There are more than a few of us who would be overjoyed to see Open Source take over the world. For the geeks at NASA, though, the world is not enough.
Open Source is nothing new for the National Aeronautics and Space Administration — Linux Journal looked at Linux use in NASA's Jet Propulsion Laboratories way back in May 2000. The Open Source wonder runs its Colombia supercomputer, and will even power mans return to the moon.
In order to coordinate its extensive use of Open Source, the space agency now has its own repo, complete with Open Source-licensed code for many of its projects. There are some esoteric options among the available projects, including the Mission Simulation ToolKit, which helps "facilitate the development of autonomous planetary robotic missions" — something most of us do on a daily basis, of course. Other items are much more down to earth, so to speak:
- Mesh, "a secure, lightweight grid middleware that is based on the addition of a single sign-on capability to the built-in public key authentication mechanism of SSH using system call interposition,"
- CODE, "a software framework for control and observation in distributed environments," and
- SWIM, NASA's Software Information Metacatalog, which "gathers detailed information about the software components and packages installed on each grid resource."
One can also find BigView, which provides "interactive panning and zooming of images of arbitrary size on desktop PCs" — desktop PCs running Linux, that is. And then there is World View, NASA's Google-Earth-on-steroids, which can "zoom from satellite altitude into any place on Earth, leveraging high resolution LandSat imagery and SRTM elevation data to experience Earth in visually rich 3D, just as if they were really there" — as well as for the Moon, Mars, Venus, Jupiter, and the rest of the universe. (Sadly, WorldView is Windows-only at present, though the World Wind Java SDK is multi-platform.)
According to NASA, the motivation behind providing its Open Source repository is fourfold:
- To increase NASA software quality via community peer review
- To accelerate software development via community contributions
- To maximize the awareness and impact of NASA research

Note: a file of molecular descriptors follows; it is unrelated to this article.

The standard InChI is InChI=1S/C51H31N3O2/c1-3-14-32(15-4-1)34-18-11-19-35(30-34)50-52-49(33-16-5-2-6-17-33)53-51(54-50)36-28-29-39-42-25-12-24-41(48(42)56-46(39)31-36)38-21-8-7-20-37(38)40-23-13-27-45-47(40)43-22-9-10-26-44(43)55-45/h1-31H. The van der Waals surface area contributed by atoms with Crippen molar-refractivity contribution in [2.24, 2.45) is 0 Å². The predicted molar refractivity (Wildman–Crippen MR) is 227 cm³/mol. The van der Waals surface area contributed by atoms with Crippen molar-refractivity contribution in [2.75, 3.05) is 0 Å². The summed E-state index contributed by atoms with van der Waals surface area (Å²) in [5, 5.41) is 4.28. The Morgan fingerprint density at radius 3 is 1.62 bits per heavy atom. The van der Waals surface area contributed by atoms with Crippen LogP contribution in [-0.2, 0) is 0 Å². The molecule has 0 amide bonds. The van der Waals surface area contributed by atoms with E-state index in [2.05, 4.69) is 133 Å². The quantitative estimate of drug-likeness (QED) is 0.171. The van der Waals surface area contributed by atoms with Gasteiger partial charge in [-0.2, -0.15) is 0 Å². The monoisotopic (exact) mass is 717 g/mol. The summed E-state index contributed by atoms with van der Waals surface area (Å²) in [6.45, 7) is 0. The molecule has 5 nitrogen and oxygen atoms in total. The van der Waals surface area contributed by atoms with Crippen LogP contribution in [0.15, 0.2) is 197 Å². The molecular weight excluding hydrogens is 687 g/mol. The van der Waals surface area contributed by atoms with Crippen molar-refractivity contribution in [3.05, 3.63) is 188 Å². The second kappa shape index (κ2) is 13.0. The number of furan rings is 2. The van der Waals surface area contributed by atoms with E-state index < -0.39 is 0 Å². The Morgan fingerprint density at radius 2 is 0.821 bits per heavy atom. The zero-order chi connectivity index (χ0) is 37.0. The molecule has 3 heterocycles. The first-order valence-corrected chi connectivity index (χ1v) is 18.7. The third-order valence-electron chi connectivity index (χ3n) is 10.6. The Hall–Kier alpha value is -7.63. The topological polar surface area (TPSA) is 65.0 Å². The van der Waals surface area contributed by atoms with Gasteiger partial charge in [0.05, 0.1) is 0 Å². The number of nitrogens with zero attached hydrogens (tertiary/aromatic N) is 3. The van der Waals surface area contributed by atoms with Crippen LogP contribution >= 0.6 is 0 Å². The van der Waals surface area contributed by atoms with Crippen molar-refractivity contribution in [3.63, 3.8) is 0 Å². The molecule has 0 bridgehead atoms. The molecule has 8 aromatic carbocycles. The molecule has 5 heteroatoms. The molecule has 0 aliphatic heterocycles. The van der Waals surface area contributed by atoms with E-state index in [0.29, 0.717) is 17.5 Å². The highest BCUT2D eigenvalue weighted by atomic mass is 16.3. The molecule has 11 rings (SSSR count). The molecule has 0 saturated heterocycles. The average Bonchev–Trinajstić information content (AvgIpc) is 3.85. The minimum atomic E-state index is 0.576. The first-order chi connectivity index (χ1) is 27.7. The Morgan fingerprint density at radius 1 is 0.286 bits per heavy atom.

- To increase dissemination of NASA software in support of NASA's education mission
It's refreshing to see this level of commitment to Open Source from such an important — and highly-visible — government agency. With Open Source in government receiving a significant push, including the recent formation of the Open Source for America coalition, NASA stands as a shining example of how Open Source in the public sector should work.
Justin Ryan is a Contributing Editor for Linux Journal.
Practical Task Scheduling Deployment
One of the best things about the UNIX environment (aside from being stable and efficient) is the vast array of software tools available to help you do your job. Traditionally, a UNIX tool does only one thing, but does that one thing very well. For example, grep is very easy to use and can search vast amounts of data quickly. The find tool can find a particular file or files based on all kinds of criteria. It's pretty easy to string these tools together to build even more powerful tools, such as a tool that finds all of the .log files in the /home directory and searches each one for a particular entry. This erector-set mentality allows UNIX system administrators to seem to always have the right tool for the job.
Cron traditionally has been considered another such a tool for job scheduling, but is it enough? This webinar considers that very question. The first part builds on a previous Geek Guide, Beyond Cron, and briefly describes how to know when it might be time to consider upgrading your job scheduling infrastructure. The second part presents an actual planning and implementation framework.
Join Linux Journal's Mike Diehl and Pat Cameron of Help Systems.
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With all the industry talk about the benefits of Linux on Power and all the performance advantages offered by its open architecture, you may be considering a move in that direction. If you are thinking about analytics, big data and cloud computing, you would be right to evaluate Power. The idea of using commodity x86 hardware and replacing it every three years is an outdated cost model. It doesn’t consider the total cost of ownership, and it doesn’t consider the advantage of real processing power, high-availability and multithreading like a demon.
This ebook takes a look at some of the practical applications of the Linux on Power platform and ways you might bring all the performance power of this open architecture to bear for your organization. There are no smoke and mirrors here—just hard, cold, empirical evidence provided by independent sources. I also consider some innovative ways Linux on Power will be used in the future.Get the Guide